Wednesday, April 18, 2007

Rare Look at the News

First, I want to say that while I generally refrain from making political or news-focused posts, I do follow, and am affected by, tragic events such as the shooting at Virginia Tech on Monday. I may not choose to make formal comments, but I do want readers to know that I realize that my blog is a tiny, self-involved bubble, one in which -- thankfully -- I do not live. Being somewhat less self-involved in my social and private lives, this is the place where I can indulge my most superficial musings. However, I feel I would be remiss not to acknowledge that while I type 1,000 word essays about my birthday, there is unfathomable suffering going on in many other parts of the country and the world.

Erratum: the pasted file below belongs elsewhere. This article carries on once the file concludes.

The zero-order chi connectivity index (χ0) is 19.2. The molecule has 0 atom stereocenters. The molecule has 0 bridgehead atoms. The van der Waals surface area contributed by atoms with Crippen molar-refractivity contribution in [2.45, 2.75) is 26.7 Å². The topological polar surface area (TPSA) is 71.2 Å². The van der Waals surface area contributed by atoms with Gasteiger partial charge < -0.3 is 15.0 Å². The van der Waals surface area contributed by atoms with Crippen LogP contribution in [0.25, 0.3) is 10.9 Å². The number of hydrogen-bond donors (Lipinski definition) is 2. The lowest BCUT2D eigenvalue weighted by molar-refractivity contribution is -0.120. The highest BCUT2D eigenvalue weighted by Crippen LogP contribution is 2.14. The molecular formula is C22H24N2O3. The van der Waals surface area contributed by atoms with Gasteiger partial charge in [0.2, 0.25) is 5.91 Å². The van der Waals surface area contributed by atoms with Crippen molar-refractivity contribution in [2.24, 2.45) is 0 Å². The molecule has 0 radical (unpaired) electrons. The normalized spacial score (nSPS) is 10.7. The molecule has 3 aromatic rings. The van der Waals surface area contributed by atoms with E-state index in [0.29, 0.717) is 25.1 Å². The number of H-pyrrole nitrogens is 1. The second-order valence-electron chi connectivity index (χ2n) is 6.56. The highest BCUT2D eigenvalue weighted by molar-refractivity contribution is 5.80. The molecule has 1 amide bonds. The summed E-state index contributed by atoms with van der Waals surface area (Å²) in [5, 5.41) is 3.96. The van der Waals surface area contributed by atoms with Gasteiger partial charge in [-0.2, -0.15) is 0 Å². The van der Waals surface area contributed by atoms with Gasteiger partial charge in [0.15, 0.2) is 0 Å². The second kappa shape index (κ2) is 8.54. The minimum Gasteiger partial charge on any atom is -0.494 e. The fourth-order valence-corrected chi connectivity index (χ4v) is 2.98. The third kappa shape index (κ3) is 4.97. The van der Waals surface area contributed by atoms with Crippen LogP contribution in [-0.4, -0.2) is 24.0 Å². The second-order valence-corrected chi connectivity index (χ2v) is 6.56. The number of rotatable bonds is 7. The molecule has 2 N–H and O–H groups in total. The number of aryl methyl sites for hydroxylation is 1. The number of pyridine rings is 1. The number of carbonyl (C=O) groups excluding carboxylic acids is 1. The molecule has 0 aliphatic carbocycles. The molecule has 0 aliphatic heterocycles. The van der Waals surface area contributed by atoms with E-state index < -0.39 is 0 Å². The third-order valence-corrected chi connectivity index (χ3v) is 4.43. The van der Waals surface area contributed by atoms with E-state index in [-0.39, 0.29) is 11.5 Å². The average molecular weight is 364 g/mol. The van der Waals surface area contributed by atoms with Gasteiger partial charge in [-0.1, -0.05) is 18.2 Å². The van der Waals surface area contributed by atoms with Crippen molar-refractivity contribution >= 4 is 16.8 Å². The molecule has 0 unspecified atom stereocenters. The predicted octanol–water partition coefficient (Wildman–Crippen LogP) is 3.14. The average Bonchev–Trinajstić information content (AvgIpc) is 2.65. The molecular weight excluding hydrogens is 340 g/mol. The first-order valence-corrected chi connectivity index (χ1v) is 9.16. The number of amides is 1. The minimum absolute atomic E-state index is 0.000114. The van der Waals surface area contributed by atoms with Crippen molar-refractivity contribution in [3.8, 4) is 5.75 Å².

My main reaction to the tragedy at Virginia Tech was disgust at the media's exploitation of it. Don't get me wrong -- it's unspeakably horrific -- but what do you think would have happened if the gunman had killed, say, 15 people instead of 30? Then it wouldn't be the "largest mass shooting in U.S. history". Would it have garnered as much attention if it hadn't surpassed the 1966 sniper shooting at the University of Texas? I hope so, but I don't know. We as a country are obsessed with superlative things; the news doesn't much care for second-best. I watched the news Monday afternoon and the media had already come up with a title: "MASSACRE AT VIRGINIA TECH". It's not a pulp novel. It's real life. Can't we dismiss with titles and records and mourn it for the right reasons? I watched Ann Curry interview a terrorism expert on the 10:00 o'clock news. I cringed as she baited the man, asking, "So, you're saying that if the campus police had responded earlier, this could have been avoided?" Most tragedies could have been avoided; they weren't. Quiet grief and acceptance isn't news, though; news has to be big. The media takes normal human emotions and supersizes them. Got grief? How about blame? Feel sad? How can we make you cry? I can't help but wonder whether the "news" I'm reading is any better than the tabloids, really. Watching the coverage I am reminded that the media looks forward to news like this. Papers get sold with news like this. Journalists win Pulitzers for news like this. The fact that families are suffering seems almost, sadly, beside the point in news like this.
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